Florist sells LoDo space, hopes business blooms at Brown Palace

BJ Dyer owns flower shop Bouquets, which moved last week after 25 years in the same spot in LoDo. Photos by Thomas Gounley.

Flowers are back at Denver’s Brown Palace Hotel, under a slightly different arrangement.

Last week, florist Bouquets began filling orders from the Brown Palace annex building in a small retail unit at the corner of 17th and Tremont streets.

The space was previously home to Brown Palace Flowers, a flower shop operated for decades by hotel staff. But the shop temporarily closed along with the rest of the hotel in late April. By the time summer rolled around, guests could once again book rooms. But the hotel’s skeleton staff had yet to resume selling roses.

Meanwhile, a mile away, Bouquets owner BJ Dyer had just sold his unit at 1525 15th St., where the business had operated for 25 years. He had a deal with the new owner to lease it back through Labor Day.

“Their concierge (at the Brown Palace) was calling me to do flowers, so I’m looking at this empty flower shop knowing I needed to make a move pretty quick,” Dyer said.

That prompted conversations that led to last week’s move. While it’s not a formal name change, Dyer now says “Bouquets at The Brown Palace” when he answers the phone.

The Brown Palace Hotel has had a flower shop for years at the corner of 17th and Tremont streets.

Brown Palace General Manager Nick Moschetti cautioned that the agreement with Bouquets at this point is somewhat informal. It’s not guaranteed to be long-term, although that doesn’t mean it won’t be.

“The whole coronavirus situation has caused us to evaluate everything,” Moschetti said. “Does it make sense for us to operate a flower shop?”

Property taxes prompted move from LoDo

Like most small retailers, Bouquets has been challenged by the pandemic.

“We’re probably at about 20 percent now of our normal gross,” Dyer said.

Normally, about 45 percent of his business would come from supplying flowers for events like large weddings and galas. Those generally aren’t happening.

There have been some bright spots, Dyer said. Several long-time customers sent large checks, asking nothing in return. Others began buying arrangements weekly for their homes, or asked if they could prepay for future orders, knowing the business likely needed cash to survive.

Dyer and a late business partner founded Bouquets in 1985. They moved to the LoDo location 10 years later, and purchased the unit in 2004 for $700,000, according to public records.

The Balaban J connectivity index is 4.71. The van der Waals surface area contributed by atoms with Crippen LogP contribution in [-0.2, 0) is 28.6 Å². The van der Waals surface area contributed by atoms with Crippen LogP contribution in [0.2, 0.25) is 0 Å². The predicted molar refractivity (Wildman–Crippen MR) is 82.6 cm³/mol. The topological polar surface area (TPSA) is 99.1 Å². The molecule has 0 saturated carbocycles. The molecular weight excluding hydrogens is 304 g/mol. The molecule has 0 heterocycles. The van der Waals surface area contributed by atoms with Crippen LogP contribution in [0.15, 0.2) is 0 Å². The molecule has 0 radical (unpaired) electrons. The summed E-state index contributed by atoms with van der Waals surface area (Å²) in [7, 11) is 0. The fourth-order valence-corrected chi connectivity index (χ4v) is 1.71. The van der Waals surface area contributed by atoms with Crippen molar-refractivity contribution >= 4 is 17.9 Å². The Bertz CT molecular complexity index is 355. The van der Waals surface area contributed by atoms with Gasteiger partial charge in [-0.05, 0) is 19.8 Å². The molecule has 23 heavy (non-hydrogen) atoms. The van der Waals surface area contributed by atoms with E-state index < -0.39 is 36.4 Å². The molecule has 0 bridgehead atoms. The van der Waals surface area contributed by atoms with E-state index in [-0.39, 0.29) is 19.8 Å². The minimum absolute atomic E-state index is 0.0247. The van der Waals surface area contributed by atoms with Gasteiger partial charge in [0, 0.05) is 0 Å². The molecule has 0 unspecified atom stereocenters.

But Dyer didn’t sell his real estate because the pandemic crushed business. He made the decision to do so before the virus got serious, because his property tax bills had gotten so high.

“In 2004, when we bought it, our property taxes were under $5,000,” he said. “And now they’re over $25,000.”

Dyer noted that an amendment to the state constitution passed in 1982, known as the Gallagher Amendment, limits residential property taxation by forcing businesses to pay a higher property tax share.

“I’m really angry about the Gallagher Amendment,” he said. “The public doesn’t know what it’s doing to small business.”

Independent small retail businesses often can’t afford the tax rates, he said, while chains and other professional services can.

“That was a hotspot of boutique shopping,” he said of the area where Bouquets previously operated. “What they’ve been replaced by is medical spas, optometrists, dentists, IT staff.”

The flower shop’s real estate was purchased for $1 million by 1510 Wazee St LLC, according to public records. That entity is affiliated with Optique of Denver, an optometrist that plans to move from 1580 Blake St.

Dyer said he was originally under contract to sell the space for about $1.2 million, but the buyer dropped the price they were willing to pay when the pandemic worsened.

The move represents a significant downsizing for Bouquets. In LoDo, the business had 2,300 square feet not counting a basement. In the Brown Palace annex building, it has 634.

“This entire shop is the size of my cooler and design room that I just left,” Dyer said.

Dyer has left real estate he loved. Business has cratered. He’s working with three people, down from 15.

But he’s still arranging bouquets himself.

“I love this business, and having it around so long, I’m not going to give up without a fight,” he said.

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